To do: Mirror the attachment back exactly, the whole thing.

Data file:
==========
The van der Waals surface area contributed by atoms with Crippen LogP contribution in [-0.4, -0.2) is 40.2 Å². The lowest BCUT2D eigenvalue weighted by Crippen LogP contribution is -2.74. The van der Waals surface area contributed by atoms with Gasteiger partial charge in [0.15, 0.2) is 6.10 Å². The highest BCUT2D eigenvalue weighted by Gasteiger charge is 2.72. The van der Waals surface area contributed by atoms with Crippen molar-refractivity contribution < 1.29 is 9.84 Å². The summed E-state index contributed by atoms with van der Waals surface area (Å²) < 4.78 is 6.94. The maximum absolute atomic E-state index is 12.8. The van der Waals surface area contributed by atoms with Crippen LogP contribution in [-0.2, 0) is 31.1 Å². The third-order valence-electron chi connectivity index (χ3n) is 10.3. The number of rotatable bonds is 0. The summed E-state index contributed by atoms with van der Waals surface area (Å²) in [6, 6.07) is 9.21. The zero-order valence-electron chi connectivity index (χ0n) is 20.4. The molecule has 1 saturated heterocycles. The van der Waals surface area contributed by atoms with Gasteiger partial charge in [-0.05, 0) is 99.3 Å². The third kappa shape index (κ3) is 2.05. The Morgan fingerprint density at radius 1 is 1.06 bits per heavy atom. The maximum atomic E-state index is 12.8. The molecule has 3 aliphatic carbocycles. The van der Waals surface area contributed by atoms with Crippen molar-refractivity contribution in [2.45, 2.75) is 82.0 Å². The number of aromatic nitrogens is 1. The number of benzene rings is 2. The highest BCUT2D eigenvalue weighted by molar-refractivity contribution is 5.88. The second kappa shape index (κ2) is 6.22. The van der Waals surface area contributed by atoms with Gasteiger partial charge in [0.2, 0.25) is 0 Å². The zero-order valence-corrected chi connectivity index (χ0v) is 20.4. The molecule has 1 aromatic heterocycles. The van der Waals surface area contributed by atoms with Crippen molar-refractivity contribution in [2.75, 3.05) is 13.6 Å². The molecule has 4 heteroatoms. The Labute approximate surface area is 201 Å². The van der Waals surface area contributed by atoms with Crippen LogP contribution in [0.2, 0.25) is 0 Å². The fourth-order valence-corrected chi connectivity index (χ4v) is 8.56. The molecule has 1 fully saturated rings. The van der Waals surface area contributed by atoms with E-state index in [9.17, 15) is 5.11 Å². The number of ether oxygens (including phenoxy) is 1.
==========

The van der Waals surface area contributed by atoms with Crippen LogP contribution in [-0.4, -0.2) is 40.2 Å². The lowest BCUT2D eigenvalue weighted by Crippen LogP contribution is -2.74. The van der Waals surface area contributed by atoms with Gasteiger partial charge in [0.15, 0.2) is 6.10 Å². The highest BCUT2D eigenvalue weighted by Gasteiger charge is 2.72. The van der Waals surface area contributed by atoms with Crippen molar-refractivity contribution < 1.29 is 9.84 Å². The summed E-state index contributed by atoms with van der Waals surface area (Å²) < 4.78 is 6.94. The maximum absolute atomic E-state index is 12.8. The van der Waals surface area contributed by atoms with Crippen LogP contribution in [-0.2, 0) is 31.1 Å². The third-order valence-electron chi connectivity index (χ3n) is 10.3. The number of rotatable bonds is 0. The summed E-state index contributed by atoms with van der Waals surface area (Å²) in [6, 6.07) is 9.21. The zero-order valence-electron chi connectivity index (χ0n) is 20.4. The molecule has 1 saturated heterocycles. The van der Waals surface area contributed by atoms with Gasteiger partial charge in [-0.05, 0) is 99.3 Å². The third kappa shape index (κ3) is 2.05. The Morgan fingerprint density at radius 1 is 1.06 bits per heavy atom. The maximum atomic E-state index is 12.8. The molecule has 3 aliphatic carbocycles. The van der Waals surface area contributed by atoms with Crippen molar-refractivity contribution in [2.45, 2.75) is 82.0 Å². The number of aromatic nitrogens is 1. The number of benzene rings is 2. The highest BCUT2D eigenvalue weighted by molar-refractivity contribution is 5.88. The second kappa shape index (κ2) is 6.22. The van der Waals surface area contributed by atoms with Gasteiger partial charge in [0.2, 0.25) is 0 Å². The zero-order valence-corrected chi connectivity index (χ0v) is 20.4. The molecule has 1 aromatic heterocycles. The van der Waals surface area contributed by atoms with Crippen molar-refractivity contribution in [2.75, 3.05) is 13.6 Å². The molecule has 4 heteroatoms. The Labute approximate surface area is 201 Å². The van der Waals surface area contributed by atoms with Crippen LogP contribution in [0.2, 0.25) is 0 Å². The fourth-order valence-corrected chi connectivity index (χ4v) is 8.56. The molecule has 1 fully saturated rings. The van der Waals surface area contributed by atoms with E-state index in [9.17, 15) is 5.11 Å². The number of ether oxygens (including phenoxy) is 1.